Society’s expectations of what makes a woman feminine have become more demanding. For instance, it’s much more expensive to be a woman than it was, say forty years ago, when I was a young woman. I think part of this has to do with Baby Boomers being obsessed about aging. But younger women are buying into those concerns as well. Youth-preserving Botox injections,  facial treatments and plastic surgery are more common than ever. Dazzling white teeth are mandatory. You can’t just be thin, you also have to be buff. And God forbid that you would go au naturel where your body hair is concerned.

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William-Aldophe Bougereau, 1901

I haven’t written for a couple of days because I was out of town attending a “Celebration of Life.” One of my oldest and best friends lost her sister suddenly on the 12th. Her sister had  just celebrated her 60th birthday.

My friend was eight years younger than her sister but since their mother died young, they had a closer bond than usual. To say that my friend is devastated is an understatement. She thought they had many more years together. Now there is only my friend and her sister’s daughter left in the family. It’s a lonely feeling, I know.

I lost my parents 15 and 13 years ago, which made me the matriarch of the family (as well as an orphan). The only person I have left of our original family is my sister. I don’t know what I’d do if my sister died. Losing a parent is hard, but at least I shared it with my sister. Except for my parents, she’s the one who has known me the longest. We’ve shared a lot, but mostly it’s been a comfort just to know that she’s there.

We fought a lot when we were younger, but we were inseparable as children. Now I’m lucky if I see her once every two or three months, even though we live less than 40 minutes from one another. But we always know that we can pick up the phone and hear each other’s voice. My friend doesn’t have that luxury anymore.

When my father was dying, he told us that one thing he hoped would come out of his death is that my sister and I would grow closer. It didn’t really happen that way. We both turned handled our grief differently and even when we both went through divorces a few years later, we didn’t turn to each other for support. I can’t say that my sister is my best friend. I can’t even say that she knows me that well, or I her. We have totally opposite personalities. She lights up a party and I sit in the corner, observing. She’s always on the go and I take it easy. She does most of the talking, I do most of the listening. She’s always had strong opinions; I keep mine to myself. She’s willing to fight for what she believes in; I’ll do anything to avoid confrontation.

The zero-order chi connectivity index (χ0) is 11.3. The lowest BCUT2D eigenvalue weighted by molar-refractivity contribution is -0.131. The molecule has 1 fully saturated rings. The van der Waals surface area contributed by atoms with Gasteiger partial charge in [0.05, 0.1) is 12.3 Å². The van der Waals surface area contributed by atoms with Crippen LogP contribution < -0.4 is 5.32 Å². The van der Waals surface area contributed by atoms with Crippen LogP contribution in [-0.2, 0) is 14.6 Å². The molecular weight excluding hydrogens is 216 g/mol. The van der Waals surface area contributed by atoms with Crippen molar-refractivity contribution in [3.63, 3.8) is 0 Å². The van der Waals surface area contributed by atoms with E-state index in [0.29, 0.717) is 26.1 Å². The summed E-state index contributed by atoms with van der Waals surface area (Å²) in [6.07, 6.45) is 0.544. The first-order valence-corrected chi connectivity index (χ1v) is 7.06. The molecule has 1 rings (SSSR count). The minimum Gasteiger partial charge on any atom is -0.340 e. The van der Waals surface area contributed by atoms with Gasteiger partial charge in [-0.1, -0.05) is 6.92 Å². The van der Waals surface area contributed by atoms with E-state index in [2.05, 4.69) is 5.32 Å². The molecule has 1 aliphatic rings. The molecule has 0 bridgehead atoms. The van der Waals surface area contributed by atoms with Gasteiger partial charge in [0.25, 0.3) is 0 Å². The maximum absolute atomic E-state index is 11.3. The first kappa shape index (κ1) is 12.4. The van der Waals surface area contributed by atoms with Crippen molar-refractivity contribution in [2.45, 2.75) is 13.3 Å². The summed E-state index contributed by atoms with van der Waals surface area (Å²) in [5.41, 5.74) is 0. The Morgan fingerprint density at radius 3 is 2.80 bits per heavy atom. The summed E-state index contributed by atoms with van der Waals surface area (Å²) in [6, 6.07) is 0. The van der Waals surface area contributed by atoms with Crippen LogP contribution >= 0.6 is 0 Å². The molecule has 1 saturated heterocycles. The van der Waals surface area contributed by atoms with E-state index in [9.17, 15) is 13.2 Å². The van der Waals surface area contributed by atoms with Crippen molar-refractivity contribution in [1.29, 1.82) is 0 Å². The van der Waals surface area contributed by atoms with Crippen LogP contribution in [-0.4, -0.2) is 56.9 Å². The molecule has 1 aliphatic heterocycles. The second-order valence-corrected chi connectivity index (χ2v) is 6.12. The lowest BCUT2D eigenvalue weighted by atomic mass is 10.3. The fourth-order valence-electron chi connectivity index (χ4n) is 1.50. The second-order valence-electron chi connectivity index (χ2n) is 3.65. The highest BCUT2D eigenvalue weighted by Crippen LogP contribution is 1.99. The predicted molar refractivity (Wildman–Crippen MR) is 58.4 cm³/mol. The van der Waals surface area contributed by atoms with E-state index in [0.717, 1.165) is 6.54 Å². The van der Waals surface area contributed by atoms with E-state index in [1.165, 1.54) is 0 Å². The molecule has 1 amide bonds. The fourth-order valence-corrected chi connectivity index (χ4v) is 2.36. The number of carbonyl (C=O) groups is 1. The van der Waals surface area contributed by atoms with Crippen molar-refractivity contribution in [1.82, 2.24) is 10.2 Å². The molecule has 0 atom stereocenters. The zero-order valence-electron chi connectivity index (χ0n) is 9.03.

I’ve always admired her and been proud to be her sister. But I’ve also been envious of her for as long as I can remember. In the past year or so, that envy has been coming out in my dreams. In these dreams, I’m always convinced that my parents love her more and the amount of rage I feel about that is overwhelming—and astonishing. I know that envy is part of what I feel toward my sister, but I always figured it was buried deep inside me. It may be, but it seems that my subconscious is bent on dredging it up.

Continue reading “Sisters”

Lament of an Older Mother

On May 27th, it will officially be thirty years since the last time I gave birth. Yes, my baby is turning thirty. I have four children and the oldest is 36. I’m an old mother. I don’t just mean that I’m old in years; I mean that I’ve been at this a long, long time. I’m an old hand at motherhood.

But years on the job doesn’t mean that I’ve gotten better at it. I don’t know if you ever get better at motherhood.  Because with your children you never get to start over. (That’s what being a grandmother is for.) Being a mother is like being on a roller coaster ride that you’re never allowed to embark from. Ever. No matter how scared you get or how badly you need to pee, you’re stuck, for life.

You may have noticed that this isn’t your usual sappy Mother’s Day post.

Every time I write in a profile or a bio that I’m a mother, I look at those words and think, “I am??” When did that happen? How did that happen? Not that I don’t know the way it works. After four children, I better have figured it out.

No, what I mean is: how did that become so much a part of my identity that I mention it before anything else?  Frankly, I’m surprised that it’s the first thing I think to tell people about myself.  Because most of the time I don’t think about being a mother, not consciously anyway. It’s not as if I wake up every morning and think to myself, “I’m a mother.” (In case that’s inconceivable to you whose children are still at home, just wait, you’ll get there.) But somewhere inside me, I must be constantly aware that I have children out there somewhere.